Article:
Within the Devils Reach Review
Within the Devils Reach is the first in a series of adventures for Dungeon World. Given that there are scant few published adventures available for this excellent system, I gave it a download from drivethrurpg.com and checked it out.
The product presents three loosely defined adventures that can be run independently, or as part of a series, with the author planning on publishing more titles and expanding the concept into an entire campaign. All the adventures centre around the titular settlement of Devils Reach, a grim and inhospitable mining town that’s described as “A blight at the edge of the map…”
So, the perfect place to stage some Dungeon World adventures then.
Within the clean and nicely presented twenty-six page pdf you get an assortment of scenarios, the first being a more traditional dungeon crawl into an ancient tomb, the second being an investigation style adventure where you try to uncover the plot of an evil cult (with a mad Frankenstein like monster thrown in for good measure) and the last – a delve into the towns deep silver mines themselves, in an attempt to thwart an ancient evil from returning to the world.
Each adventure follows a similar format, starting with the adventure front and then progressing into sections on locations, foes, loot and magic and ending with a few words on how to tie the three scenarios together. At the end we get two Compendium Class’s that relate directly to the events of the adventures, and we are rounded off with a small bestiary with a dozen or so new stats for new monsters.
I have a few problems with the format that Within the Devils Reach has adopted. As anyone who has ever played Dungeon World will know, the game itself is very loose and open-ended. One of Dungeon Worlds golden principles is for a GM not to over prepare his scenarios and “play to see what happens.” In this vein every adventure starts with a number of questions to ask the players about the current situation, and to its suggested you twist their answers against them.
In theory this should work, as it allows many thing to be defined in play but most of the time I just didn’t know who-was-who and what was meant to be going on in the scenarios. The plot details that exist are a bit all over the place, and I frequently had to go back and forth to try and remember what was suppose to be going on. More clarification of the adventures fronts at the beginning of each chapter would have made things more concise, and would have also given the GM a much clearer picture of the authors intent. Although the events of a Dungeon World adventure unfold as a result of the players actions, background material does not have too, and should be clarified if there is a complex storyline going on behind the scenes.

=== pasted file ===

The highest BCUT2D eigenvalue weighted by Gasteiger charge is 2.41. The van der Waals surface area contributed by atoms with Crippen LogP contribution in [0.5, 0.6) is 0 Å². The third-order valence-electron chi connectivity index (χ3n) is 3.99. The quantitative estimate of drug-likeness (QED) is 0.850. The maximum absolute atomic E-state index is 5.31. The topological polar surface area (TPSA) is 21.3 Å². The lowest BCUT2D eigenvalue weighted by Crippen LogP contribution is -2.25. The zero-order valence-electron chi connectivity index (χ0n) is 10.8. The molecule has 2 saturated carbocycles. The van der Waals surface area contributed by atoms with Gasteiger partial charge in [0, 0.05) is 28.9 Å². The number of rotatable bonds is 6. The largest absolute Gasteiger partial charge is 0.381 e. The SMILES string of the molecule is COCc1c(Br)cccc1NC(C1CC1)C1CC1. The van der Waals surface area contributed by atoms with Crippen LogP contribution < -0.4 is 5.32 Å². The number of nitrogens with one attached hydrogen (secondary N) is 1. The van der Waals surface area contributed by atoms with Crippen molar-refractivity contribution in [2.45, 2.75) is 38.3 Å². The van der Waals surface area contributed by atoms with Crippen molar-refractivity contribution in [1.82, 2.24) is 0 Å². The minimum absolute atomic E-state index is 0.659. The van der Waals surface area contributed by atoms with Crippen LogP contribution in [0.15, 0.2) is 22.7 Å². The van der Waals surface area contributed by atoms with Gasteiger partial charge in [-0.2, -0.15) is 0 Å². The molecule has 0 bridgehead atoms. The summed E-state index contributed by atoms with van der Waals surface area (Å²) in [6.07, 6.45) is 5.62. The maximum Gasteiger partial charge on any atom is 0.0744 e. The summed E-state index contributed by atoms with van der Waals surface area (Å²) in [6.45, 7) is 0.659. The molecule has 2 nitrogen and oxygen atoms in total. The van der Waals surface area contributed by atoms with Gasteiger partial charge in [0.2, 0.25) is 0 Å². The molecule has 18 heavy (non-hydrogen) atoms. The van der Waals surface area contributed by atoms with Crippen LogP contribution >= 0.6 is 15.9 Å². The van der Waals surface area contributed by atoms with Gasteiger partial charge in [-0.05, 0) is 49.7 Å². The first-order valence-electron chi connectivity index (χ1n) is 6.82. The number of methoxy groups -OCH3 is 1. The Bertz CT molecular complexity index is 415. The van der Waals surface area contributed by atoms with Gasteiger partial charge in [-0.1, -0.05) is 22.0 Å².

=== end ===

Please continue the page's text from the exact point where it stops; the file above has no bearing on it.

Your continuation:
There are also a few other nit picks such as the triggers for the new moves not being Bolded as they are in the dungeon world book, and most of the magical items presented are fairly uninspired. A simple +1 shorts sword is just not Dungeon World-y to me.
The art by Storn Cook is excellent and provides a happy medium for me between old-school and modern art styles that is really evocative. Every few pages is interspersed with a cool looking new beastie, or a scene from one of the dungeons. On the topic of dungeons, kudos also has to go to Matt Jackson for his brilliant dungeon maps that frequent many of the pages. It should be noted that in keeping with Dungeon Worlds philosophy for maps, that many are not keyed encounter locations ala Dungeons and Dragons but rather give you a description of the area along with some enemies, and its up to the GM to decide the specifics of things on the fly. This I like very much.
Would I recommend Within the Devils Reach? Yeah, probably. Overall there is a lot to use here for your own game, even if you don’t run it as written. I think it would have benefited more by presenting the town as a toolbox, and threaded the fractions and locations in there for you to use as you please. This is how I’m going to make use of the product anyway.
Crisp black and white that is easy to read and find what you are after.
Relevant and evocative.
The meta plot should have been removed or further clarified. Locations, new enemies and loot are all very usable regardless if you are using the storyline or not.
I got the pdf for $9 as part of a Dungeon World bundle on drivethrurpg.com, this seemed a bit pricy for a small press product that came from kickstarter originally.
Overall (not an average): 3/5